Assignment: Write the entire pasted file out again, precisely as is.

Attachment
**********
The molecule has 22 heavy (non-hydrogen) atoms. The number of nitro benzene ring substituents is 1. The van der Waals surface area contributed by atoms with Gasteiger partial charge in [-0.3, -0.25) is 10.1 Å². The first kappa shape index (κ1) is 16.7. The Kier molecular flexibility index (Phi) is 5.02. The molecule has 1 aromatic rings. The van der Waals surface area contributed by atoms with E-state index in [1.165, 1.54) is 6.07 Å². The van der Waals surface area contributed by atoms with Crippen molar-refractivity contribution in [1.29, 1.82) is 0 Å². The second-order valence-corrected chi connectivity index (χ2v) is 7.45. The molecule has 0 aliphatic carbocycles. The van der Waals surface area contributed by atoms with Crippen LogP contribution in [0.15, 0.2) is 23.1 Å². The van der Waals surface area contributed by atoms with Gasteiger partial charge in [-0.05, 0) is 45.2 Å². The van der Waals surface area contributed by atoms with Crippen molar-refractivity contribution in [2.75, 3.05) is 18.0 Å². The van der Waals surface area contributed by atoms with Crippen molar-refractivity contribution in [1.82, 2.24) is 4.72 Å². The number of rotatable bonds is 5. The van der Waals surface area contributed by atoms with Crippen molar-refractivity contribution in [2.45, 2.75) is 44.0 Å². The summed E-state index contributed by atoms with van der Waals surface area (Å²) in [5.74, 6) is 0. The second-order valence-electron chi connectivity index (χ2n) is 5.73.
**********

The molecule has 22 heavy (non-hydrogen) atoms. The number of nitro benzene ring substituents is 1. The van der Waals surface area contributed by atoms with Gasteiger partial charge in [-0.3, -0.25) is 10.1 Å². The first kappa shape index (κ1) is 16.7. The Kier molecular flexibility index (Phi) is 5.02. The molecule has 1 aromatic rings. The van der Waals surface area contributed by atoms with E-state index in [1.165, 1.54) is 6.07 Å². The van der Waals surface area contributed by atoms with Crippen molar-refractivity contribution in [1.29, 1.82) is 0 Å². The second-order valence-corrected chi connectivity index (χ2v) is 7.45. The molecule has 0 aliphatic carbocycles. The van der Waals surface area contributed by atoms with Crippen LogP contribution in [0.15, 0.2) is 23.1 Å². The van der Waals surface area contributed by atoms with Gasteiger partial charge in [-0.05, 0) is 45.2 Å². The van der Waals surface area contributed by atoms with Crippen molar-refractivity contribution in [2.75, 3.05) is 18.0 Å². The van der Waals surface area contributed by atoms with Crippen molar-refractivity contribution in [1.82, 2.24) is 4.72 Å². The number of rotatable bonds is 5. The van der Waals surface area contributed by atoms with Crippen molar-refractivity contribution in [2.45, 2.75) is 44.0 Å². The summed E-state index contributed by atoms with van der Waals surface area (Å²) in [5.74, 6) is 0. The second-order valence-electron chi connectivity index (χ2n) is 5.73.